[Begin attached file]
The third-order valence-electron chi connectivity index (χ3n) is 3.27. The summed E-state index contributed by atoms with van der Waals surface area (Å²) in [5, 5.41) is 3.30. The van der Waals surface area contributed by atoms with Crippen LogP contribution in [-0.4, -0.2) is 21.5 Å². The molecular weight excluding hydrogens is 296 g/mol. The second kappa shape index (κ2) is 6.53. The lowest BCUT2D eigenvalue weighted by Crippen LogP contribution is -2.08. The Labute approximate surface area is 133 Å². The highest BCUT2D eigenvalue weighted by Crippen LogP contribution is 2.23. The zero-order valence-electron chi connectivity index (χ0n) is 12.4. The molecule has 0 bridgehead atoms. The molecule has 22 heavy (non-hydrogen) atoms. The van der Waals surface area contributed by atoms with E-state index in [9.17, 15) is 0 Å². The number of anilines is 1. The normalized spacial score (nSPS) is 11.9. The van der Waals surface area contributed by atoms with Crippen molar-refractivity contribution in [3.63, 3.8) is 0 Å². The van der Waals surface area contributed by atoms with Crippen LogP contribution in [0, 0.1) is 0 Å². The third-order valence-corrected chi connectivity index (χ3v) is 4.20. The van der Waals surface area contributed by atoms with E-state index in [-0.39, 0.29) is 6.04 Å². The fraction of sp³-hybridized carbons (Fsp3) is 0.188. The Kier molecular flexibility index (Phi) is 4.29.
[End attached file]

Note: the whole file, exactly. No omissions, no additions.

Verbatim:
The third-order valence-electron chi connectivity index (χ3n) is 3.27. The summed E-state index contributed by atoms with van der Waals surface area (Å²) in [5, 5.41) is 3.30. The van der Waals surface area contributed by atoms with Crippen LogP contribution in [-0.4, -0.2) is 21.5 Å². The molecular weight excluding hydrogens is 296 g/mol. The second kappa shape index (κ2) is 6.53. The lowest BCUT2D eigenvalue weighted by Crippen LogP contribution is -2.08. The Labute approximate surface area is 133 Å². The highest BCUT2D eigenvalue weighted by Crippen LogP contribution is 2.23. The zero-order valence-electron chi connectivity index (χ0n) is 12.4. The molecule has 0 bridgehead atoms. The molecule has 22 heavy (non-hydrogen) atoms. The van der Waals surface area contributed by atoms with E-state index in [9.17, 15) is 0 Å². The number of anilines is 1. The normalized spacial score (nSPS) is 11.9. The van der Waals surface area contributed by atoms with Crippen molar-refractivity contribution in [3.63, 3.8) is 0 Å². The van der Waals surface area contributed by atoms with Crippen LogP contribution in [0, 0.1) is 0 Å². The third-order valence-corrected chi connectivity index (χ3v) is 4.20. The van der Waals surface area contributed by atoms with E-state index in [-0.39, 0.29) is 6.04 Å². The fraction of sp³-hybridized carbons (Fsp3) is 0.188. The Kier molecular flexibility index (Phi) is 4.29.